Chemical Tanker Explosion

– Investigation of the Cause of the Explosion

– Research to determine if the tank was correctly designed and built.

A chemical tanker completed loading Sodium Methylate/Methanol solution and the cargo line was being blown with nitrogen for final stripping; suddenly, a blast followed by a white cloud emerging from the bow area, evidenced the explosion.
No personal injuries happened.
The stainless-steel tanks bulkheads rip up in several places and the tanks in the area remained connected.
The ship was interdicted to navigate.
The cargo resulted contaminated.
ConsulMar was appointed to ascertain the nature, extent, and cause of the casualty, but we will focus on the ship’s structural aspect of the investigation only, because of its’ distinctive procedure and findings, compared with other similar cases.


Extent of the damages.

The nature and extent of the damages and other evidences found leaded to a failure hypothesis that was analyzed by means of a technical-scientific approach.

Key parts of the damaged structures were recovered and sent to the National Atomic Energy Commission.

Laboratory, for macrographic, metallographic, electronic microscopy, microhardness, and spectrometric chemical analysis.

In the photos above a welding at the foot of the bulkhead was removed and investigated.

In search of the bulkhead failure mechanism, two Finite Element Analysis models were developed: a general one (FEM1) and another one focused on constructive details (FEM2).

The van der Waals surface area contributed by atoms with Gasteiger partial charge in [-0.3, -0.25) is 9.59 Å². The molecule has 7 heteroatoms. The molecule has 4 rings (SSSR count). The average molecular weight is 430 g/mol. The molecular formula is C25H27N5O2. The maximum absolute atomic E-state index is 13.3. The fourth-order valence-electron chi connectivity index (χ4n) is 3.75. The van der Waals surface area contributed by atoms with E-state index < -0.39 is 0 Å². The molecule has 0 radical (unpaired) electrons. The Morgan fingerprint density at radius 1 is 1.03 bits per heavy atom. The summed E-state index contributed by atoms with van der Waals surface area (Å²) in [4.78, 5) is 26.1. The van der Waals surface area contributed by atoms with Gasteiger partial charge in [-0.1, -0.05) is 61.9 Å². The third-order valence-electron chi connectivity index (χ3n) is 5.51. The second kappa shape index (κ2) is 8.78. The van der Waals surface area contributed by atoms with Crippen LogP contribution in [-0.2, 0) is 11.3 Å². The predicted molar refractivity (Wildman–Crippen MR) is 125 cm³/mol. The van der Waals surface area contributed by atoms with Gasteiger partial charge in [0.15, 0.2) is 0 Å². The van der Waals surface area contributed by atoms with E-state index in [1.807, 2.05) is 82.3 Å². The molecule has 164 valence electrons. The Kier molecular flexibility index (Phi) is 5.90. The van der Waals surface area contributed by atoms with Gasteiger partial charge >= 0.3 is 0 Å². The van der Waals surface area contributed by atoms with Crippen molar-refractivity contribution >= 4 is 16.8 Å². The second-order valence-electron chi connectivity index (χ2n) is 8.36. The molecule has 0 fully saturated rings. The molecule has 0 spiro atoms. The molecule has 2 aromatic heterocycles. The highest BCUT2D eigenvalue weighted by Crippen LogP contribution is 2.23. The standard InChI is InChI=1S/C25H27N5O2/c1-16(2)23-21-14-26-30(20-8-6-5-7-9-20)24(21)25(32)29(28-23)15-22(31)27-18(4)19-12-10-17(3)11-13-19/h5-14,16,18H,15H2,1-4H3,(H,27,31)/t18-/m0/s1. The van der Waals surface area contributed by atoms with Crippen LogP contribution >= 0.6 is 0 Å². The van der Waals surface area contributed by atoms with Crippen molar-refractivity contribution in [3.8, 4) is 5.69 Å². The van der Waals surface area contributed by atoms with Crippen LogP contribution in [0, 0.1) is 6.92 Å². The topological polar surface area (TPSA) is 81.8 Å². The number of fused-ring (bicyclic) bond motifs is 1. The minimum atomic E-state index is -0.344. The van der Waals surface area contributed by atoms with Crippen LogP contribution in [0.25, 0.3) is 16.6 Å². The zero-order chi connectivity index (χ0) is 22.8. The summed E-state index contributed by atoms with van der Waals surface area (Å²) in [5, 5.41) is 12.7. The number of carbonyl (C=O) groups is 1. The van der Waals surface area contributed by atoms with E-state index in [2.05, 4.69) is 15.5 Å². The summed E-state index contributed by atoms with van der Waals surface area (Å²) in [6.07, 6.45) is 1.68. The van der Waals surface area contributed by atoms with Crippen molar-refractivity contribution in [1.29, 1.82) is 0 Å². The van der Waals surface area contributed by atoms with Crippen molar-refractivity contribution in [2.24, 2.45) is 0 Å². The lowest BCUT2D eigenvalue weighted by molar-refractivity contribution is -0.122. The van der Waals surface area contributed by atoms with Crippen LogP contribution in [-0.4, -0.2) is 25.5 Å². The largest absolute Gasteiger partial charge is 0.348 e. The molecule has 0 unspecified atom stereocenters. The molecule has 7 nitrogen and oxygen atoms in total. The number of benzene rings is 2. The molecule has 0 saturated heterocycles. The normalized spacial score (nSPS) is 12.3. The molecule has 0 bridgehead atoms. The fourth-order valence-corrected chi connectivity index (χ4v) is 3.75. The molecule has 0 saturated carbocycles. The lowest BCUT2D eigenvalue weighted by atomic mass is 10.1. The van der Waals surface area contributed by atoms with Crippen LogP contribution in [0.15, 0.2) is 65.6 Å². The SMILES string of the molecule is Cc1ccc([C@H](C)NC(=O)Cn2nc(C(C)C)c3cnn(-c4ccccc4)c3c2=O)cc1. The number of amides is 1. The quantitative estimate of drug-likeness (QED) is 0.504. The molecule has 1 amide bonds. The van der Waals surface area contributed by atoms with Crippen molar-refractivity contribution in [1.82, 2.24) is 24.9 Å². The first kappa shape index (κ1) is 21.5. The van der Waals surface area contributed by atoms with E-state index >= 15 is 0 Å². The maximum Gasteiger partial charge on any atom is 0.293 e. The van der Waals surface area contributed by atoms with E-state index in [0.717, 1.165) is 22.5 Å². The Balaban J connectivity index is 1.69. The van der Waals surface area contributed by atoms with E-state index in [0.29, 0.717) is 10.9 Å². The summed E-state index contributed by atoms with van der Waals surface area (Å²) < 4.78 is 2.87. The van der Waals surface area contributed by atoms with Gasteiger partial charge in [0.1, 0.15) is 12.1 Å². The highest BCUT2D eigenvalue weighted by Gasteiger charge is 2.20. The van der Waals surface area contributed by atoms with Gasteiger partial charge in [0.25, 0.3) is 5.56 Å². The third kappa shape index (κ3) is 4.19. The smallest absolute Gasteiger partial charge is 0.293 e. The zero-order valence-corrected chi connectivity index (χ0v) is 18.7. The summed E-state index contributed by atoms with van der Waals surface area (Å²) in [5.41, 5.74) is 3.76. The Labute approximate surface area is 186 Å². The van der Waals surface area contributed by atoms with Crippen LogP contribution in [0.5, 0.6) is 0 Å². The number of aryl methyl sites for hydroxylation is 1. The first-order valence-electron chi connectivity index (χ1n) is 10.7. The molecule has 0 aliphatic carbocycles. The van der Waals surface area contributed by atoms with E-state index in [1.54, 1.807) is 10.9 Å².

FEM1 analyzes the behavior of the structure as the relevant loads vary. FEM2 studies the stresses concentration due to the geometric discontinuity of the fillet weld connecting the bulkhead to the double bottom structure.


Note the very fine mesh in the detail below.

Different possible loading conditions were defined:

• cargo density and height, and different possible gas phase pressures at the time of accident.
• sea water hydrostatic load with different possible heads and no gas phase pressure.
• hydrostatic load corresponding to the tank design maximum cargo density at different possible heads and cero gas phase pressure.
• additional dynamic loads were not considered.
• The gas phase pressure provoking the bulkhead buckling was calculated.
The bulkhead buckling modes were determined, and further analysed and compared.
Considering the welding sizes and material, the strength of the welding seams was evaluated.

Based on the above described calculations, the welding stresses corresponding to different structural members under various loading conditions were compared.
The start of yielding points for the relevant parts of the welding seams were determined for the different structural members and loading conditions.

The conclusion of this investigation was a realistic and solid probable failure mechanism.

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